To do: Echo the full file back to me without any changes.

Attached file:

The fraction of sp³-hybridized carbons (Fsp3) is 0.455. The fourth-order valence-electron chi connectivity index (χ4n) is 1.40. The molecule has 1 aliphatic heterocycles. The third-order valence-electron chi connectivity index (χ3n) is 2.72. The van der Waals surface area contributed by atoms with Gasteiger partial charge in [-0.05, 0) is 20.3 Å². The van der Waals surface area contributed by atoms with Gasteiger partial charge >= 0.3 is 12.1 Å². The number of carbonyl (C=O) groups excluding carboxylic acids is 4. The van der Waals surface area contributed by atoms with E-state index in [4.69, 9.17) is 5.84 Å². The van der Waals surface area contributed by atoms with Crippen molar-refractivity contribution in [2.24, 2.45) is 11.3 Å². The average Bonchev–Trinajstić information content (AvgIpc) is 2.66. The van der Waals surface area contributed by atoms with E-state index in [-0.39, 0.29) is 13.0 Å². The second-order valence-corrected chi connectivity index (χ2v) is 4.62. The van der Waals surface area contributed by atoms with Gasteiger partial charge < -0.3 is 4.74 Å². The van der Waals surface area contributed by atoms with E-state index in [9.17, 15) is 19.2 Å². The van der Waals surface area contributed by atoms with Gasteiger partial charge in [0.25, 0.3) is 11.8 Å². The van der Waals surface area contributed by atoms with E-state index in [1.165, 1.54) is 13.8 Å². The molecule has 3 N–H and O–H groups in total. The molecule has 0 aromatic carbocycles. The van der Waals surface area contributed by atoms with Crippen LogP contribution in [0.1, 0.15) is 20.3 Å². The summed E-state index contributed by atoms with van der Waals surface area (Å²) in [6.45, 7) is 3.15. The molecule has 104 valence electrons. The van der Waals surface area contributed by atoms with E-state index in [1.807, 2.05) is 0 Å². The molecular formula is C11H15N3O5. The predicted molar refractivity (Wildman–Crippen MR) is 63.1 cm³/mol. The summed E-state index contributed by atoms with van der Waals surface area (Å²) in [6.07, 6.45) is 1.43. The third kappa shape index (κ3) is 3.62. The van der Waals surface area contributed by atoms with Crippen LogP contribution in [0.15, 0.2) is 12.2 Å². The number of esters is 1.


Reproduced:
The fraction of sp³-hybridized carbons (Fsp3) is 0.455. The fourth-order valence-electron chi connectivity index (χ4n) is 1.40. The molecule has 1 aliphatic heterocycles. The third-order valence-electron chi connectivity index (χ3n) is 2.72. The van der Waals surface area contributed by atoms with Gasteiger partial charge in [-0.05, 0) is 20.3 Å². The van der Waals surface area contributed by atoms with Gasteiger partial charge >= 0.3 is 12.1 Å². The number of carbonyl (C=O) groups excluding carboxylic acids is 4. The van der Waals surface area contributed by atoms with E-state index in [4.69, 9.17) is 5.84 Å². The van der Waals surface area contributed by atoms with Crippen molar-refractivity contribution in [2.24, 2.45) is 11.3 Å². The average Bonchev–Trinajstić information content (AvgIpc) is 2.66. The van der Waals surface area contributed by atoms with E-state index in [-0.39, 0.29) is 13.0 Å². The second-order valence-corrected chi connectivity index (χ2v) is 4.62. The van der Waals surface area contributed by atoms with Gasteiger partial charge < -0.3 is 4.74 Å². The van der Waals surface area contributed by atoms with E-state index in [9.17, 15) is 19.2 Å². The van der Waals surface area contributed by atoms with Gasteiger partial charge in [0.25, 0.3) is 11.8 Å². The van der Waals surface area contributed by atoms with E-state index in [1.165, 1.54) is 13.8 Å². The molecule has 3 N–H and O–H groups in total. The molecule has 0 aromatic carbocycles. The van der Waals surface area contributed by atoms with Crippen LogP contribution in [0.1, 0.15) is 20.3 Å². The summed E-state index contributed by atoms with van der Waals surface area (Å²) in [6.45, 7) is 3.15. The molecule has 104 valence electrons. The van der Waals surface area contributed by atoms with E-state index in [1.807, 2.05) is 0 Å². The molecular formula is C11H15N3O5. The predicted molar refractivity (Wildman–Crippen MR) is 63.1 cm³/mol. The summed E-state index contributed by atoms with van der Waals surface area (Å²) in [6.07, 6.45) is 1.43. The third kappa shape index (κ3) is 3.62. The van der Waals surface area contributed by atoms with Crippen LogP contribution in [0.15, 0.2) is 12.2 Å². The number of esters is 1.